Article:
• In accordance with another aspect of the invention, another method of determining a mathematical transformation to place three-dimensional (3D) coordinates of points measured by an articulated arm coordinate measurement machine (AACMM) and 3D points measured by a scanner in a common coordinate system is provided. The method comprising: providing the AACMM having a manually positionable arm portion having an opposed first end and second end, the first end attached to a base, the arm portion including a plurality of connected arm segments, each arm segment including at least one position transducer for producing a position signal, the second end having a probe end with a probe arranged thereon, the AACMM having a first controller configured to determine a 3D coordinate of the probe in response to the position signals, the AACMM having a AACMM coordinate system fixed with respect to the base; providing the scanner having a light projector and a camera, the light projector and the camera arranged in a fixed geometric relationship, the light projector configured to project a structured light pattern, the scanner having a second controller configured to determine 3D coordinates in response to receiving the structured light pattern with the at least one camera, the scanner having a scanner coordinate system fixed with respect to the base, the scanner including three targets, each target having a reference point fixed with respect to the camera and the projector, the three reference points being non-collinear, the three reference points having a first geometric relationship with respect to the camera and the projector; measuring with the probe a first plurality of 3D coordinates of each of three targets; determining, for each of the three targets, 3D probe reference coordinates, the probe reference coordinates being 3D coordinates of the reference point of the target based at least in part on the first plurality of measured 3D coordinates of the target; determining the mathematical transformation based at least in part on the 3D probe reference coordinates and the first geometric relationship, the mathematical transformation characterized at least in part by a collection of parameters; and storing the collection of parameters.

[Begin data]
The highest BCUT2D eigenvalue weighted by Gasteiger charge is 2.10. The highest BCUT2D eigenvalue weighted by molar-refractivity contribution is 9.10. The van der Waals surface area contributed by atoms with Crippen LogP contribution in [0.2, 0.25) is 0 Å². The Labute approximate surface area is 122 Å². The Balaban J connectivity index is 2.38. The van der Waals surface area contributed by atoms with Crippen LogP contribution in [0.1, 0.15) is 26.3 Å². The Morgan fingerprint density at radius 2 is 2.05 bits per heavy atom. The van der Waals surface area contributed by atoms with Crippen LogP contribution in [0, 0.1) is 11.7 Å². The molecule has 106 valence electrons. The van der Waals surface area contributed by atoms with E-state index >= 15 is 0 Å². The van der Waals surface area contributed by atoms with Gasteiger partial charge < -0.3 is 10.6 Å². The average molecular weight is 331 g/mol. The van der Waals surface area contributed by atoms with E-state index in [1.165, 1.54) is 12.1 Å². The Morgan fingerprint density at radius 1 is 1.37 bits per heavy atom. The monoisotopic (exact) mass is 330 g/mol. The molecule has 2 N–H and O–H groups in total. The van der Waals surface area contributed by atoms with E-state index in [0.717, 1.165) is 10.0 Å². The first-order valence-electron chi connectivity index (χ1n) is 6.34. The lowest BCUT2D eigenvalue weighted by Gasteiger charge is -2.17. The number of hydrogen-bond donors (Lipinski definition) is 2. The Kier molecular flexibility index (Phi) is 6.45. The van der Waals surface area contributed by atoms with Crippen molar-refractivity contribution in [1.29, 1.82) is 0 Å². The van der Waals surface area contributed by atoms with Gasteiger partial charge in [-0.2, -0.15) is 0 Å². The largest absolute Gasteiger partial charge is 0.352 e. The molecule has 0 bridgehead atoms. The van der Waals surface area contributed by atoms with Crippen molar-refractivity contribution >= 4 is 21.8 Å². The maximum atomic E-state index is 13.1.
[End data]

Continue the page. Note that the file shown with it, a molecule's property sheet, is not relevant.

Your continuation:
• These and other advantages and features will become more apparent from the following description taken in conjunction with the drawings.
  • BRIEF DESCRIPTION OF THE DRAWING
  • The subject matter, which is regarded as the invention, is particularly pointed out and distinctly claimed in the claims at the conclusion of the specification. The foregoing and other features, and advantages of the invention are apparent from the following detailed description taken in conjunction with the accompanying drawings in which:
  • FIG. 1, including FIGS. 1A and 1B, are perspective views of a portable articulated arm coordinate measuring machine (AACMM) having embodiments of various aspects of the present invention therewithin;
  • FIG. 2, including FIGS. 2A-2D taken together, is a block diagram of electronics utilized as part of the AACMM of FIG. 1 in accordance with an embodiment;
  • FIG. 3, including FIGS. 3A and 3B taken together, is a block diagram describing detailed features of the electronic data processing system of FIG. 2 in accordance with an embodiment;
  • FIG. 4 is an isometric view of the probe end of the AACMM of FIG. 1;
  • FIG. 5 and FIG. 6 are schematic views illustrating the operation of a scanner coordinate measurement device;